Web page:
FREE Restaurant Inventory Sheet: A Guide to Inventory Management
Are you currently using a spreadsheet or pen and paper to manage your inventory? You've come to the right place. In this article, we're going to cover everything you need to know to manage your inventory using a spreadsheet. Alternatively, we're going to dive a little bit deeper on how you can scale your inventory operations with a technology solution like MarketMan. Let's dig right in!
Looking for a spreadsheet template? Download MarketMan's FREE inventory Google spreadsheet here.
What is Restaurant Inventory Management?
Restaurant inventory management refers to the process of tracking the stock of ingredients coming into and out of your restaurant. This includes the number of items that you order, what is sold through different revenue centers such as your kitchen and your bar, what is left over, and what is transferred between stores if you have multiple units.
MarketMan, an inventory management solution we will explore, helps you track each item’s usage over time, which you can compare with your sales and investigate discrepancies. It also helps you to know how many ingredients you need to order, minimize waste, and calculate your food costs and cost percentages.
Inventory management is essential to minimize and manage waste and have the right amount of inventory on hand to meet your sales demand, reducing excess inventory, waste, spoilage, and instances of poor inventory portioning or mishandling.
Control your costs by keeping a regular inventory cycle count of the top 10-15 products that comprise most of your food costs. Count the beginning inventory, add purchases during the day, subtract your ending inventory at the end of the day, and you will see the amount of each product that was used during the day. You can calculate both your restaurant and bar’s inventory usage.
Compare this inventory usage number with your POS product usage, and if the actual inventory usage is greater, dig deeper. This may mean there is theft or over-portioning. By identifying these cost variances with a restaurant inventory management system, you can proactively control your food costs in the future.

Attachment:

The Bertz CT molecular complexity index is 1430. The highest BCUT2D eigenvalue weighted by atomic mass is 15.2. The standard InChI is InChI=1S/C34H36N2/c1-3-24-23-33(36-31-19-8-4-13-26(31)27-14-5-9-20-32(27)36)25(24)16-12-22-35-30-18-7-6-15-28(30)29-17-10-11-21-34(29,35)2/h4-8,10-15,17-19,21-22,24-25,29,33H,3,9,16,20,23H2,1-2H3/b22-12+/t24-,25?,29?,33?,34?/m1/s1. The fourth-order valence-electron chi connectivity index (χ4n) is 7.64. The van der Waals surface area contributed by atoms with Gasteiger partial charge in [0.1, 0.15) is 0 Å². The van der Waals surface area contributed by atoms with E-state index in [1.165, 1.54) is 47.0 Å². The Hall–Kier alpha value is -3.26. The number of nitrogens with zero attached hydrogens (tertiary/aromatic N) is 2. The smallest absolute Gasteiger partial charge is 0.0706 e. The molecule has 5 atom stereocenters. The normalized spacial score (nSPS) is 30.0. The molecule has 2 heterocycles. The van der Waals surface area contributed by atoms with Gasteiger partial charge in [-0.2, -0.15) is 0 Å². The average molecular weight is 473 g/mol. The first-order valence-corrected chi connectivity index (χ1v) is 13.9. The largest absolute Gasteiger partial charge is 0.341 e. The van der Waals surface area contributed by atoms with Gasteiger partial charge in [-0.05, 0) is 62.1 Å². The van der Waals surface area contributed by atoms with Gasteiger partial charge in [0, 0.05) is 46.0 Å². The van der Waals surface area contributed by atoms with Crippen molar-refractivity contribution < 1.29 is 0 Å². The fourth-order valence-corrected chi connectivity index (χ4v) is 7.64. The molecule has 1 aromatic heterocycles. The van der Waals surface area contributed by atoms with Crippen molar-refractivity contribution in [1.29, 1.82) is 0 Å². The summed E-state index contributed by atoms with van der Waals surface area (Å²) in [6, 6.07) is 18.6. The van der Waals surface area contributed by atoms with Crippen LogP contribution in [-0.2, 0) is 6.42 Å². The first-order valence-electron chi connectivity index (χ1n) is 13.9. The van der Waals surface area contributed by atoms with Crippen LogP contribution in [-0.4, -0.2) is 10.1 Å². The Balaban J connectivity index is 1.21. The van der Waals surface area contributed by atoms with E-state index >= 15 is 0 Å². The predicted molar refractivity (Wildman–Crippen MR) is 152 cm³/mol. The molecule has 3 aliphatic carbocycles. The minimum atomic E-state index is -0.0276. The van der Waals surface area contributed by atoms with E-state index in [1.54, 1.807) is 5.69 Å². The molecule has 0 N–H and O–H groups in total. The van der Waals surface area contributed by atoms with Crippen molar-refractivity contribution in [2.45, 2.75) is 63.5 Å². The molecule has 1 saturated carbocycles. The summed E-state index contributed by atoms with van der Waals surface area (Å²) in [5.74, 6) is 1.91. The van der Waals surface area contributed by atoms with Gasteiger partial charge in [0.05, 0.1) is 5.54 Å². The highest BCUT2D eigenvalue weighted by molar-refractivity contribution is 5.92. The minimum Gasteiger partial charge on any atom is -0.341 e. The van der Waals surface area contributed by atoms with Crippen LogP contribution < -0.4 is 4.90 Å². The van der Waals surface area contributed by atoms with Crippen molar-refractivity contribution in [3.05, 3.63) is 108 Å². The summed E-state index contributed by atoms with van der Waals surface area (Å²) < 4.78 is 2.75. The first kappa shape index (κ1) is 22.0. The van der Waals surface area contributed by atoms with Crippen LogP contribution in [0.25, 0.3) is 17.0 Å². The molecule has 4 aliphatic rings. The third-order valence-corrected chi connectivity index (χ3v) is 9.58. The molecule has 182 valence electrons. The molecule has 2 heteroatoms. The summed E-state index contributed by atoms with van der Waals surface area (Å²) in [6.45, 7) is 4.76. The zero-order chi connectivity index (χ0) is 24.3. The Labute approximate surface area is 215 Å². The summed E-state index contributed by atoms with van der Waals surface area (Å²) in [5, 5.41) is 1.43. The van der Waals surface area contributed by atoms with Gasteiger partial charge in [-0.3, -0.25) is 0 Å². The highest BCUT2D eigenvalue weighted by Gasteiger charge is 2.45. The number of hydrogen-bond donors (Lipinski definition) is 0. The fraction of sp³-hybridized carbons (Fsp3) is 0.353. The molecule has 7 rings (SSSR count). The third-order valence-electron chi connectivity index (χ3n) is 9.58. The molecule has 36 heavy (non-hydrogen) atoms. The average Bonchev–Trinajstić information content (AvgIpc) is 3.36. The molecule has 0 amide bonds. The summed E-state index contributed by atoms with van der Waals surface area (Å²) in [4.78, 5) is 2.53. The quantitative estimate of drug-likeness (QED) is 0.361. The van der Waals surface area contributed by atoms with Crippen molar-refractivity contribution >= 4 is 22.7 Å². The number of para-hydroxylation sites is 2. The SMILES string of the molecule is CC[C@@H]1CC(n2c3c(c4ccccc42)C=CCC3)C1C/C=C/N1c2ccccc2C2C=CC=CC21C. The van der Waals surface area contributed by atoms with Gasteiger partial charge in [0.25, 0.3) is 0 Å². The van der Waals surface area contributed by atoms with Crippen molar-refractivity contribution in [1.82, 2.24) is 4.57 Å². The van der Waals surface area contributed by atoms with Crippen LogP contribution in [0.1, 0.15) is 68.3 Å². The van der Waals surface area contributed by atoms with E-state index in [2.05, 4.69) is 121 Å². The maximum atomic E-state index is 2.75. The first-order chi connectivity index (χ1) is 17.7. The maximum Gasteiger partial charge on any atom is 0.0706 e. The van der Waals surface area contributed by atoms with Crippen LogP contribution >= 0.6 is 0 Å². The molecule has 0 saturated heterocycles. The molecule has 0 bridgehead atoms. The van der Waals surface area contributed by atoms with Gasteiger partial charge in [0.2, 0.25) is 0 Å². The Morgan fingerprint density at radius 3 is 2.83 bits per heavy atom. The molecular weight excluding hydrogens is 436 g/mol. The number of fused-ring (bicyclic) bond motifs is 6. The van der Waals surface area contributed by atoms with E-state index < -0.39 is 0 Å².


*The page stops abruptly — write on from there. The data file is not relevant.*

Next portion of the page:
What is Considered Inventory for a Restaurant?
Inventory includes everything that costs money in your restaurant. This includes your food, liquor, dry storage, cooking utensils, uniforms, or linens. Separate your inventory by items that are found in different areas of the restaurant, such as the back or house or kitchen, front of house, and bar.
Food inventory consists of all the items or raw materials used to make your dishes, or finished goods. When you first buy food, it is considered an asset on your restaurant balance sheet as long as it sits in your restaurant. Once you sell it, it becomes part of your COGS, or cost of goods sold, and is categorized as an expense.
Your COGS calculation is composed of your restaurant inventory. To find your COGS, the equation is COGS= Beginning Inventory + Purchased Inventory – Ending Inventory.
To find your Net Profit, you subtract your COGS and labor costs from your sales, then add back total operating costs. Net Profit = Gross Profit (Total Sales – COGS) – Labor Cost + Total Operating Cost.
A lower COGS means a higher net profit. To lower your COGS, conserve more inventory, buy less inventory, or find ways to lower your food costs. You can do this by practicing effective inventory management.
How to Measure Your Restaurant’s Financial Health
There are many ways to do restaurant accounting and track your establishment’s financial health. You’ll want to keep a restaurant balance sheet, which measures your assets, liabilities, and equity at a given point in time, a cash flow statement, which measures your cash flow, and an income statement, or P&L, which measures your revenue, expenses, and profit in a period of time.
A supplemental way to track your financial health is by using a restaurant sales sheet. A restaurant sales sheet is an excel spreadsheet that allows you to track your daily, weekly, monthly, or quarterly sales. You can track your daily sales and deposits, which you will find reported from your POS system.
Oftentimes, your POS will allow you to generate a daily sales report in which you find your cash, credit card sales, and a summary of sales by category: food, beverages, alcohol, etc. You can then enter this information and aggregate it onto an excel sheet. You can break down your sales in various ways, by category or even individual dishes.
Knowing your periodic sales figures is key to understanding your financials and the health of your restaurant business.
Once you know your sales, you’ll want to enter it into a periodic P&L statement.
A restaurant P&L, or profit and loss statement, is the restaurant’s income statement or statement of earnings. It contains the revenue and expenses of a restaurant in a given period of time, showing your costs subtracted from your sales, and your gross and net profits.
The P&L gives you an idea of your restaurant’s financial health over a period of time, measuring whether or not you are profitable. A P&L is perhaps the most important financial document in your accounting records.
Some key figures on your P&L are your costs, or expenses. These include direct costs, which are costs that go into producing your product, and indirect costs, which are costs that generally keep your business operating. You can aggregate these expenses into buckets of categories on your P&L.
Some restaurant expense categories reflected on an income statement can include: COGS, labor expenses, operating expenses, promotional and marketing expenses, repairs and maintenance, occupancy such as rent and insurance, and corporate overhead such as management fees and franchise royalties.
Here is a breakdown of some common expense buckets and what’s included:
- Labor costs: salaries, wages, benefits, unemployment taxes and service commissions. These are variable costs.